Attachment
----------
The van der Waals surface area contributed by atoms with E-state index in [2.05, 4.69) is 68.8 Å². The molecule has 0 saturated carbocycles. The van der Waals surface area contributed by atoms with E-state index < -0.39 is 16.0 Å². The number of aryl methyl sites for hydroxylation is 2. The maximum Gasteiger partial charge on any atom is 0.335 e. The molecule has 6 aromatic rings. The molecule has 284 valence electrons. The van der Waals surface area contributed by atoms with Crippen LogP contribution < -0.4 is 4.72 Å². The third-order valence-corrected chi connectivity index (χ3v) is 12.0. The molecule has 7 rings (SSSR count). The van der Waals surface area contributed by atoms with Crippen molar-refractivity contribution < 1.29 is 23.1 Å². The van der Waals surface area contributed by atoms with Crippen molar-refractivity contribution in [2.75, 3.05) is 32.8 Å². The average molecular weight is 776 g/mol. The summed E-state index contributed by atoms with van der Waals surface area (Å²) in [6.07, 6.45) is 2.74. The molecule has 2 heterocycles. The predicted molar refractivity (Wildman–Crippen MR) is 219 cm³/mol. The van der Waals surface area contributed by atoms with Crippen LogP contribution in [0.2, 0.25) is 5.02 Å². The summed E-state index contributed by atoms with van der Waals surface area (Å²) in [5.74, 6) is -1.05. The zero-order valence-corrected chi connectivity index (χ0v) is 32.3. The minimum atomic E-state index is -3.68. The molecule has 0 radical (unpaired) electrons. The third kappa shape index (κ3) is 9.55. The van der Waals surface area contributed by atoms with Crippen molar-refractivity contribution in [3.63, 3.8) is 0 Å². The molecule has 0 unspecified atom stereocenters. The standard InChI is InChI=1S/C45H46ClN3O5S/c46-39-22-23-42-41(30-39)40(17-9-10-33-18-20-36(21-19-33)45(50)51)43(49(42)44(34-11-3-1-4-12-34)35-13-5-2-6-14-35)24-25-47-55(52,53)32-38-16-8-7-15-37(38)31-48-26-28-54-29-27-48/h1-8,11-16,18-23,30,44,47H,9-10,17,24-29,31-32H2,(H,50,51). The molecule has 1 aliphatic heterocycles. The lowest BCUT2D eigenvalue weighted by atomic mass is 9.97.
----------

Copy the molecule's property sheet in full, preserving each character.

The van der Waals surface area contributed by atoms with E-state index in [2.05, 4.69) is 68.8 Å². The molecule has 0 saturated carbocycles. The van der Waals surface area contributed by atoms with E-state index < -0.39 is 16.0 Å². The number of aryl methyl sites for hydroxylation is 2. The maximum Gasteiger partial charge on any atom is 0.335 e. The molecule has 6 aromatic rings. The molecule has 284 valence electrons. The van der Waals surface area contributed by atoms with Crippen LogP contribution < -0.4 is 4.72 Å². The third-order valence-corrected chi connectivity index (χ3v) is 12.0. The molecule has 7 rings (SSSR count). The van der Waals surface area contributed by atoms with Crippen molar-refractivity contribution < 1.29 is 23.1 Å². The van der Waals surface area contributed by atoms with Crippen molar-refractivity contribution in [2.75, 3.05) is 32.8 Å². The average molecular weight is 776 g/mol. The summed E-state index contributed by atoms with van der Waals surface area (Å²) in [6.07, 6.45) is 2.74. The molecule has 2 heterocycles. The predicted molar refractivity (Wildman–Crippen MR) is 219 cm³/mol. The van der Waals surface area contributed by atoms with Crippen LogP contribution in [0.2, 0.25) is 5.02 Å². The summed E-state index contributed by atoms with van der Waals surface area (Å²) in [5.74, 6) is -1.05. The zero-order valence-corrected chi connectivity index (χ0v) is 32.3. The minimum atomic E-state index is -3.68. The molecule has 0 radical (unpaired) electrons. The third kappa shape index (κ3) is 9.55. The van der Waals surface area contributed by atoms with Crippen molar-refractivity contribution in [3.63, 3.8) is 0 Å². The molecule has 0 unspecified atom stereocenters. The standard InChI is InChI=1S/C45H46ClN3O5S/c46-39-22-23-42-41(30-39)40(17-9-10-33-18-20-36(21-19-33)45(50)51)43(49(42)44(34-11-3-1-4-12-34)35-13-5-2-6-14-35)24-25-47-55(52,53)32-38-16-8-7-15-37(38)31-48-26-28-54-29-27-48/h1-8,11-16,18-23,30,44,47H,9-10,17,24-29,31-32H2,(H,50,51). The molecule has 1 aliphatic heterocycles. The lowest BCUT2D eigenvalue weighted by atomic mass is 9.97.